Keeping African swine fever out of the UK

Industry organisations are providing updated advice and are urging producers to have contingency plans in place 

While the picture is certainly worrying, it is not inevitable that ASF will reach the UK. But it will only take one mistake – a ham sandwich taken on to a pig farm, a worker returning from an infected region carrying the virus on their clothes, contaminated food waste fed to a pet pig or wild boar accessing infected food in a bin.

With this in mind, industry organisations are upping their communications to get the core messages across.

“We are urging producers to do their best to keep the disease out but also to prepare for the worst if the virus does make it here,” NPA chief executive Zoe Davies said.

The most likely route of infection is infected meat, as has been shown during the virus’s spread across Europe.

  • All pig keepers and the public must ensure domestic and feral pigs are not fed, or do not have access to, pork products and catering waste/ kitchen scraps, including from vegetarian kitchens. It is illegal under the swill feeding ban.
  • Pork should not be taken onto farms and meat or meat products must not be taken into areas where pigs are kept. Food should only be eaten in designated areas on farms.
  • Pig keepers, staff and anyone in contact with pigs should wash their hands before and after eating or preparing food.


  • All pig keepers should ensure that visitors have not recently visited affected regions and confirm by signing the visitor book when they arrive.
  • Anybody returning from an affected EU member state should avoid contact with pigs for at least 72 hours and until they are confident they have no contaminated clothing, footwear or equipment.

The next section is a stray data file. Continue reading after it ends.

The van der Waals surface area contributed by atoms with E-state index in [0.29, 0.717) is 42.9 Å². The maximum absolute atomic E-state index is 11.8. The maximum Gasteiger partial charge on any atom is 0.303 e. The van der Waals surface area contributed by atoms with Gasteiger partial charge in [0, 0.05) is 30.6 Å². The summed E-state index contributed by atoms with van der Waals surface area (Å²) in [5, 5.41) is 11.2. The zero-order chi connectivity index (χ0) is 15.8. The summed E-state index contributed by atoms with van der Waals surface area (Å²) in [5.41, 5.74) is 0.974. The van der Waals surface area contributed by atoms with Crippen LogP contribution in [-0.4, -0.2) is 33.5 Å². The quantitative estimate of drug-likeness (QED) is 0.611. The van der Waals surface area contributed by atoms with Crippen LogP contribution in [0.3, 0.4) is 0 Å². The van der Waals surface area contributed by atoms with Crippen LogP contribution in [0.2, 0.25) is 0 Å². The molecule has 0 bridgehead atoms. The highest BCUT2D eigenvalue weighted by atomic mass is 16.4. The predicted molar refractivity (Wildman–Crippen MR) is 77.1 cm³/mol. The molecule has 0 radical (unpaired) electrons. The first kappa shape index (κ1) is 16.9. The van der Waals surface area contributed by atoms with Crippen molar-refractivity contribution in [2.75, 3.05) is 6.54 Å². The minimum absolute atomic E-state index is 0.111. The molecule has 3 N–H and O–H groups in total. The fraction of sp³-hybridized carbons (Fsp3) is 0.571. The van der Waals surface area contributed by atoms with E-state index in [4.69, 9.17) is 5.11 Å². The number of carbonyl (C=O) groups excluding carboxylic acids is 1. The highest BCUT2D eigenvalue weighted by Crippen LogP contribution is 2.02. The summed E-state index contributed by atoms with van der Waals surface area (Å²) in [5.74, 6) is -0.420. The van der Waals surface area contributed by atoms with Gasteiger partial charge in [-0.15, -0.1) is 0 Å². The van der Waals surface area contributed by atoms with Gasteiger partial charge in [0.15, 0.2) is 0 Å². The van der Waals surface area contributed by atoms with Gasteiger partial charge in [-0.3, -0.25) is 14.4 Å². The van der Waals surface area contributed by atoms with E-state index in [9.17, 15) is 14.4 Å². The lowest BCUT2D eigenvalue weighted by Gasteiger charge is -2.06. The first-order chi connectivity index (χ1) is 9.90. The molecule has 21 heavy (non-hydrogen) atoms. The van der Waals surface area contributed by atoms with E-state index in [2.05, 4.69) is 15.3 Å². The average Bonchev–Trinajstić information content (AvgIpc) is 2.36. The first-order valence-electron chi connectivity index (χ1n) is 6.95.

• Use dedicated clothing and boots for everyone coming onto the farm.

The NPA has updated its contingency planning briefing on its website, which explains in detail what happens when a notifiable disease is confirmed in the country and on an individual’s unit and what producers will need to do in various circumstances. It is urging producers to make necessary preparations, including:

  • Preparing a contingency plan in the event that restrictions prevent pigs being moved off farm.
  • Putting signage up around footpaths and farm perimeters telling people not to feed pigs. Familiarising yourself and
  • your staff with the symptoms of ASF.

The main clinical signs are fever, loss of appetite, lack of energy and sudden death with few signs beforehand.  Other signs can include vomiting, diarrhoea, red or dark skin, particularly on the ears and snout, discharges from the eyes and nose, laboured breathing and coughing, abortions, weakness, unsteady gait.

Click on the montage below of APHA’s images showcasing the symptoms of ASF. 

African swine fever signs montage

Although mortality in infected animals is almost 100%, the initial rate of ASF spread can be slow, so the possibility of ASF should be considered, even for single pigs.

Pigs suspected to be affected with African or classical swine fever, which has similar symptoms, must be reported immediately to APHA. Failure to do so is illegal.


The NPA has been spreading key messages beyond the pig industry, including:

  • Making the case for effective feral pig control in the Forest of Dean and raising public awareness about the perils of feeding them, including through a poster campaign.
  • Ensuring the Government’s response to the threat is up to scratch, including enforcing border controls.
  • Discussing biosecurity and contingency planning with processors and raising wider awareness to members of the Road Haulage Association.


The Animal and Plant Health Agency’s guidance, including spotting ASF symptoms: african-swine-fever. The NPA has set up a dedicated ASF section on its website with the latest news and advice:
AHDB has advice on biosecurity and a useful video:


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